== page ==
For those of you have been confused about comments in relation to Dawson’s fingers the following is a brief account of this anatomical feature, that is considered unique to MS.
“Dawson’s Fingers” refers to MS lesions around the veins that radiate out from the ventricles (fluid filled spaces in the centre of the brain). “Dawson’s Fingers” are supposed to be the result of inflammation or mechanical damage by blood pressure along the space around veins; these are called Virchow-Robin spaces.
|Dawson’s Fingers appearing on MRI; please note how they appear as perpendicular fingers to the ventricle (black slit).
|Dawson’s fingers spread along, and from, large periventricular collecting veins, and are attributed to so called perivenular inflammation.
|A cartoon demonstrating the perivenular inflammatory infiltrates that cause MS lesion formation and enlarged perivenular spaces (Virchow-Robin spaces) in MS. The prominent perivenular spaces can be with (bottom vessel) or without (top vessel) lesion association. Image from AJNR.
|Who was Dawson? He was a Scottish pathologist who described these lesions.
Please note Virchow-Robin spaces, are not necessarliy synonymous with perivenular spaces; the term refers to enlarged perivascular spaces that surround blood vessels for a short distance as they enter the brain. The term is used for spaces around both arteries and veins.
“Why are Dawson’s fingers important? Firstly, they are relatively easy to see and are not found in other diseases. Their location suggests that the cerebrospinal fluid from the ventricles may have something to do with their formation. However, perivenular inflammation or inflammatory cuffs occurs in locations away from the ventricles with no connection with CSF pathways; for example in the deep white matter of the brain and even in the retina of the eyes. The latter observation is very important as their is no myelin in the rentina. This latter observation is why I personally don’t think myelin per se is necessarily the main target of immunological attack in MS.”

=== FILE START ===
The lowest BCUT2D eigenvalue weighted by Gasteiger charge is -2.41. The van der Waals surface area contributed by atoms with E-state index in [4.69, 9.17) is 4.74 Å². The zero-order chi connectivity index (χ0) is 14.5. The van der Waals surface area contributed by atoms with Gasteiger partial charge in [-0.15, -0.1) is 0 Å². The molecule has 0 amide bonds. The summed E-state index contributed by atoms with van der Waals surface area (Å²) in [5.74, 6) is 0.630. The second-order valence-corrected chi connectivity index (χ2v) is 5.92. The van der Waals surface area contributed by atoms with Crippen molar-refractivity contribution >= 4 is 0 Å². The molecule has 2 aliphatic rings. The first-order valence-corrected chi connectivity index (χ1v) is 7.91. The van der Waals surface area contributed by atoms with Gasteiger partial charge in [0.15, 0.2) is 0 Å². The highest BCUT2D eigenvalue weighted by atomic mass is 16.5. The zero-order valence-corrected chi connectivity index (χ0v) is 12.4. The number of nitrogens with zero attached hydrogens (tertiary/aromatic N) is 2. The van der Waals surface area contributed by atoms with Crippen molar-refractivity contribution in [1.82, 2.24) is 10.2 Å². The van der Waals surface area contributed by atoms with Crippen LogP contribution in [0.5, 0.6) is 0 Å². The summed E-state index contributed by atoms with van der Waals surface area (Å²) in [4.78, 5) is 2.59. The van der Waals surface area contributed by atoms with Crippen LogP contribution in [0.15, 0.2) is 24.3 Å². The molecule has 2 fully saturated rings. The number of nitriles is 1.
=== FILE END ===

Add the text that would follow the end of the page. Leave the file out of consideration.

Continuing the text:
“The problem I have with cherry picking Dawson’s fingers as the pathological feature of MS that supports the concept of venous flow problems in MS is that it does not explain the deep perivenular lesions. Nor does it explain why Dawson’s fingers are not the same as the venous lesions we seen in conditions associated with venous stasis; i.e. the lesions that occur from a thrombosis or clot in the draining veins of the brain.”
“When we talk about a possible cause of MS it has to explain everything; we can’t cherry pick or select some aspects of the disease that fit our theory and discard other aspects that don’t.”
“My world of MS is data and Bradford-Hill’s theory of causation. In my opinion at the moment, the only facts that partially conform to Bradford-Hill’s criteria and can explain some of the epidemiological observations is an infectious disease. This opinion may change with time, but to change it will require hard reproducible scientific data.”